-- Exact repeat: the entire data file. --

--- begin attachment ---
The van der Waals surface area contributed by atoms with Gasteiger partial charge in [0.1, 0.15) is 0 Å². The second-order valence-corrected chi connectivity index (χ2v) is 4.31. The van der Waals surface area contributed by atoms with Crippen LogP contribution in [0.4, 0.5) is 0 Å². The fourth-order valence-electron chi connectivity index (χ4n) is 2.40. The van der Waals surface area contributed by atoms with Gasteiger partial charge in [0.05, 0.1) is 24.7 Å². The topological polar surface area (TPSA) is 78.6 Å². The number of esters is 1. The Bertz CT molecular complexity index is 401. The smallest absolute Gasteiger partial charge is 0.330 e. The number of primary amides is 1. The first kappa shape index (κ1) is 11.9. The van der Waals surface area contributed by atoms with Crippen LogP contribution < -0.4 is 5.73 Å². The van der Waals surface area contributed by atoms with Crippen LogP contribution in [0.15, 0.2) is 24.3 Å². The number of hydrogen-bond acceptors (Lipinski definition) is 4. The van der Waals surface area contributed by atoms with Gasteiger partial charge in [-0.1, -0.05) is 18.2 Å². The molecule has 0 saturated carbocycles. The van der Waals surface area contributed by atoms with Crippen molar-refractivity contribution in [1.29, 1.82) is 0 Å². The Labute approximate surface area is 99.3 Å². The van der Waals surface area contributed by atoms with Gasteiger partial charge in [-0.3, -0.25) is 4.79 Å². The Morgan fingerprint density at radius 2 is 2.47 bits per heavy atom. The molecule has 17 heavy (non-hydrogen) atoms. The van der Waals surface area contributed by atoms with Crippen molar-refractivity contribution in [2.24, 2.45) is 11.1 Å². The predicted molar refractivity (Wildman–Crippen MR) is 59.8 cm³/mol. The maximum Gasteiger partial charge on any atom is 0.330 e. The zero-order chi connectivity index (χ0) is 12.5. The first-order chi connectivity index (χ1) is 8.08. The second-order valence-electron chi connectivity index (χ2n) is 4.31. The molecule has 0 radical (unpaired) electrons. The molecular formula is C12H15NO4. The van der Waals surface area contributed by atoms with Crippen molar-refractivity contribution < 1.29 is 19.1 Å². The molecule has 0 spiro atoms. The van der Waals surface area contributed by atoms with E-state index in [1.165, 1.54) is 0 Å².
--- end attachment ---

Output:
The van der Waals surface area contributed by atoms with Gasteiger partial charge in [0.1, 0.15) is 0 Å². The second-order valence-corrected chi connectivity index (χ2v) is 4.31. The van der Waals surface area contributed by atoms with Crippen LogP contribution in [0.4, 0.5) is 0 Å². The fourth-order valence-electron chi connectivity index (χ4n) is 2.40. The van der Waals surface area contributed by atoms with Gasteiger partial charge in [0.05, 0.1) is 24.7 Å². The topological polar surface area (TPSA) is 78.6 Å². The number of esters is 1. The Bertz CT molecular complexity index is 401. The smallest absolute Gasteiger partial charge is 0.330 e. The number of primary amides is 1. The first kappa shape index (κ1) is 11.9. The van der Waals surface area contributed by atoms with Crippen LogP contribution < -0.4 is 5.73 Å². The van der Waals surface area contributed by atoms with Crippen LogP contribution in [0.15, 0.2) is 24.3 Å². The number of hydrogen-bond acceptors (Lipinski definition) is 4. The van der Waals surface area contributed by atoms with Gasteiger partial charge in [-0.1, -0.05) is 18.2 Å². The molecule has 0 saturated carbocycles. The van der Waals surface area contributed by atoms with Crippen molar-refractivity contribution in [1.29, 1.82) is 0 Å². The Labute approximate surface area is 99.3 Å². The van der Waals surface area contributed by atoms with Gasteiger partial charge in [-0.3, -0.25) is 4.79 Å². The Morgan fingerprint density at radius 2 is 2.47 bits per heavy atom. The molecule has 17 heavy (non-hydrogen) atoms. The van der Waals surface area contributed by atoms with Crippen molar-refractivity contribution in [2.24, 2.45) is 11.1 Å². The predicted molar refractivity (Wildman–Crippen MR) is 59.8 cm³/mol. The maximum Gasteiger partial charge on any atom is 0.330 e. The zero-order chi connectivity index (χ0) is 12.5. The first-order chi connectivity index (χ1) is 8.08. The second-order valence-electron chi connectivity index (χ2n) is 4.31. The molecule has 0 radical (unpaired) electrons. The molecular formula is C12H15NO4. The van der Waals surface area contributed by atoms with Crippen molar-refractivity contribution < 1.29 is 19.1 Å². The molecule has 0 spiro atoms. The van der Waals surface area contributed by atoms with E-state index in [1.165, 1.54) is 0 Å².